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Reasons why you might be refused credit

Reasons why you might be refused credit

Below we list some of the reasons you may be refused credit.

Credit refused due to identity theft

You could be refused a loan because your credit file shows that you haven't kept up the repayments on a loan you didn't even know about. This can happen if someone's stolen your identity and applied for loans or credit cards in your name. See If you're a victim of identity theft for more information on how to deal with this situation.

You haven't registered to vote

A lender will often use the local electoral register to see that you are who you say you are, and live where you say you live. If you haven't registered this information, the lender will not be able to verify that you live at your address. The solution is to register to vote, and ensure that your electoral information is fully up to date before seeking credit.

Difficulties in the past

In the past your finances might have been difficult and you might have missed payments. The record of your previous arrears can stay on your credit report for up to 36 months. If a court judgment was made against you, the evidence stays on your credit rating for 6 years. Bankruptcy also stays on your record for at least 6 years. A bankruptcy restriction order can stay on your record for 15 years. This may convince lenders that you may not honour your obligations. If this is the case, the solution is to add an explanation to your credit report setting out the circumstances that caused adverse information to be added to your account. You can use a notice of correction to do this. See How to improve your credit rating for more information.

You don't fit the lender's profile

There is no single credit score since different lenders use different methods of working out a client's credit worthiness. Additionally, the method of working out the client's suitability may vary from product to product. For some organisations you may not fit into the specific group of people they target. Make sure you do research into the organisation you are requesting credit from, and try and identify whether you would be a suitable customer.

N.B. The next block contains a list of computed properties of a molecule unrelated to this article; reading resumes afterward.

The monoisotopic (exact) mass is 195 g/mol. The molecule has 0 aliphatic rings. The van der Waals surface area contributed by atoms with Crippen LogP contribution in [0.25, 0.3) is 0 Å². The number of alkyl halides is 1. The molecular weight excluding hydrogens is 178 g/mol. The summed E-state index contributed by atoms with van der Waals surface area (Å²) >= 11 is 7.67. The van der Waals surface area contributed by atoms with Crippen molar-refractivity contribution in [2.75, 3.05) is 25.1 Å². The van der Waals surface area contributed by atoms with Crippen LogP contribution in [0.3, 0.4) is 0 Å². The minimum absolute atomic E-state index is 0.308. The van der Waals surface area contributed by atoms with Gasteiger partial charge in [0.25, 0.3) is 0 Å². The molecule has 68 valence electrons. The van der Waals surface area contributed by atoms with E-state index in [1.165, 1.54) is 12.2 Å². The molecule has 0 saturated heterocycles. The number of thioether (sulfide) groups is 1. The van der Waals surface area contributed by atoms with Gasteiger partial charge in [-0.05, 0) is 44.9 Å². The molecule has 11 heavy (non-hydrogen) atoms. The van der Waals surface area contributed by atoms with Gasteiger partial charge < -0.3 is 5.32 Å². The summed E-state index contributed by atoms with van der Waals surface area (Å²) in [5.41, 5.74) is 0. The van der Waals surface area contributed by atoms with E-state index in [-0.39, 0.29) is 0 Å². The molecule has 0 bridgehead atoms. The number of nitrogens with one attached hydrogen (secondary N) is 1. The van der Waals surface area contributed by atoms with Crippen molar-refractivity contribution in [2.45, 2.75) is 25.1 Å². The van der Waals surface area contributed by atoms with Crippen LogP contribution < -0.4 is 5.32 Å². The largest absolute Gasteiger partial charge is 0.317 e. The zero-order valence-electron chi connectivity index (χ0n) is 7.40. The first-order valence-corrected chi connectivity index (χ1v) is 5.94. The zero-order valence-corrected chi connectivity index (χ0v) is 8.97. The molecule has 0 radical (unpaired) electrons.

Too many searches on your credit report

Each time you apply for credit, you are giving the lender permission to search your credit report. When they search your report, it leaves a record of the check that other lenders can see. If there are a large number of searches on your credit report, this can give the wrong impression to a lender who may decide that you are desperate for money or overextended. Make sure that lenders do not get the wrong impression when you express an interest in their products. Explain that you just want details or a quote, and that you haven't started applying yet. If you are making an online enquiry, make sure that only a 'soft' check will be performed. A 'soft check' is still visible on your credit file but it does not affect your credit rating as may be the case when a 'hard check' is done. You may have searches on your report that shouldn't be there. If this is the case, contact the lender who made the search, and explain that you were just looking for information and ask them to amend the report.

You haven't borrowed enough

Lenders rely on the details in your credit report to show them that you can make repayments and that you are trustworthy and reliable. If you have not borrowed before, you will have no credit history, and therefore no track record for the lender to judge your creditworthiness on. Ensure that the lender is aware of this and that they have full information about your situation.